The only weak point I thought was the outline of the two Pakistani boys getting caught up in a suicide bombing after losing work on the oil fields. I thought it a bit too contrite, and thought it a bit too forgiving of Islamic terrorism. The fact that the boys had little real interest in Islam (backed up by the scene of the one boy drinking) and then went along with the whole plan out of a emotional duty to those who had shown them 'love' masks the real fanaticism of suicide bombers and Islamic terrorists in general.

All in all though, a fantastic film, well worth the Oscar nominations, and your forty rand.

Russians gave details of US battle plans to Hussein
The Washington Post reported over the weekend that a US Army intelligence report states that Russian officials gathered sensitive information from inside US military command regarding battle plans for the attack on Iraq and passed them straight over to Saddam Hussein.
"The intelligence reports, which the study said were provided to Hussein through the Russian ambassador in Baghdad at the height of the U.S. assault, warned accurately that American formations intended to bypass Iraqi cities on their thrust toward Baghdad. The reports provided some specific numbers on U.S. troops, units and locations, according to Iraqi documents dated March and April 2003 and later captured by the United States."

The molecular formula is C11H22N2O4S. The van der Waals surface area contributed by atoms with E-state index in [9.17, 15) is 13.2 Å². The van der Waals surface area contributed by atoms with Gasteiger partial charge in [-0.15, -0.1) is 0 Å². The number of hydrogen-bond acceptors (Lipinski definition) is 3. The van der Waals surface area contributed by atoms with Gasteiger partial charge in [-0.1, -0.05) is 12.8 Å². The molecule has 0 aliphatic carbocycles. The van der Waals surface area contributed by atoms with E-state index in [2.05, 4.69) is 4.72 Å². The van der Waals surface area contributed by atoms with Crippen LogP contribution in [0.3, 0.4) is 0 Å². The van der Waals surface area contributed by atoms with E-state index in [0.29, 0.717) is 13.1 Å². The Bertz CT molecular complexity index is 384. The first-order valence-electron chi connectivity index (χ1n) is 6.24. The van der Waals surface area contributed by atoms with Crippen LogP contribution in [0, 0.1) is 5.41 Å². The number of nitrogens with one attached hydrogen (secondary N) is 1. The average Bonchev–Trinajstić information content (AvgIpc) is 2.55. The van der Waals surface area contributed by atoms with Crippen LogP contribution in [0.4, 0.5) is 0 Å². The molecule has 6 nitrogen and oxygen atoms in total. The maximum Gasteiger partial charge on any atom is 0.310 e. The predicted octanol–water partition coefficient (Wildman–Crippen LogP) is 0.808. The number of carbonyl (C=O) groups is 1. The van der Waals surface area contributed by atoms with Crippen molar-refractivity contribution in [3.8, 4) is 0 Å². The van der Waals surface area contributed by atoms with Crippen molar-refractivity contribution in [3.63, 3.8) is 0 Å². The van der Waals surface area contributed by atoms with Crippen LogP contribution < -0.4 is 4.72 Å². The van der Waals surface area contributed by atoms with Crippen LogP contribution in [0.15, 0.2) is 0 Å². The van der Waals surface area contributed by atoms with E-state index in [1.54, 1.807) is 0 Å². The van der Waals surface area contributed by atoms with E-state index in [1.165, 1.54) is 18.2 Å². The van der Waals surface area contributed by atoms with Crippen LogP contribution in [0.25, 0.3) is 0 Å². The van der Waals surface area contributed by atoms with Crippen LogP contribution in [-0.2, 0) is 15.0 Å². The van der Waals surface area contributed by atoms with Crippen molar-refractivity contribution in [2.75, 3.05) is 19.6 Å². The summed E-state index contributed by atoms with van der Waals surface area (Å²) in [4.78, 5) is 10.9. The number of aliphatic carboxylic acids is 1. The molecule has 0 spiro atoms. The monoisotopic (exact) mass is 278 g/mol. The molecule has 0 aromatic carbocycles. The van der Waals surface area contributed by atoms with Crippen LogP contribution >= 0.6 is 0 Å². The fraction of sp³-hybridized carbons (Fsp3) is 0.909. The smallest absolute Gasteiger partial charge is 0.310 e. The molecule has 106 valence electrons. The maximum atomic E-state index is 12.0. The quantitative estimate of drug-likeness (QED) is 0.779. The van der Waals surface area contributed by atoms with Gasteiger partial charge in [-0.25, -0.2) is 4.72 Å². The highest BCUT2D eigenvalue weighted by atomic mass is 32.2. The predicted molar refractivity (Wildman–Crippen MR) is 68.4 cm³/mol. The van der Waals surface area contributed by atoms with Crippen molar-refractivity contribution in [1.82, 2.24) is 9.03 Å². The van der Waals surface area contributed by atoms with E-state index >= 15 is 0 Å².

This will add tremendous strain to a US-Russian relationship that is already damaged at best. Russia, and Putin in particular, have proven to be prickly allies for the US in the last few years, openly opposing the invasion of Iraq and currently any action against Iran. Putin's own activities stifling Russia's democracy, and influencing neighbouring states, have also won him few friends in the West. But this is the first hint of true blatant betrayal, and takes Russian defiance of the West to a new level. One doubts that any comment will come out of Russia, unless specifically and openly requested by Bush, but one can imagine that there will be much diplomatic chatter behind the scenes. It'll be well worth following the Washington Post for further developments...

Wednesday, March 22, 2006

The end of mutually assured destruction (MAD)
Foreign Affairs carries a very well-written essay on the rising primacy of the USA as the holder of the world's largest nuclear arsenal. The Cold War dynamics of MAD, which kept a shaky peace, as no state wanted to commence the globe's destruction, are falling away as US nuclear stocks rise and those of Cold War foe Russia, and China, decline. The US, it states, are now able to destroy China and Russia (and any other foe's) nuclear stockpiles in a first strike.

This heralds an interesting new dynamic in global political influence, and a new responsibility for the US itself. The danger of this new dynamic is obviously inextricably linked to the foreign policy ambitions of the US, which is a difficult future to predict.

Read the full article here.

Blogger holiday
Apologies for the lack of posts this week, I have been away. Normal service to resume shortly.

Friday, March 17, 2006

Bush doctrine under friendly fire
The neo-conservatives in the Republican Party have long held the upper hand in developing policy, but the traditional conservatives, or the "realists", are biting back on Bush's foreign policy doctrines.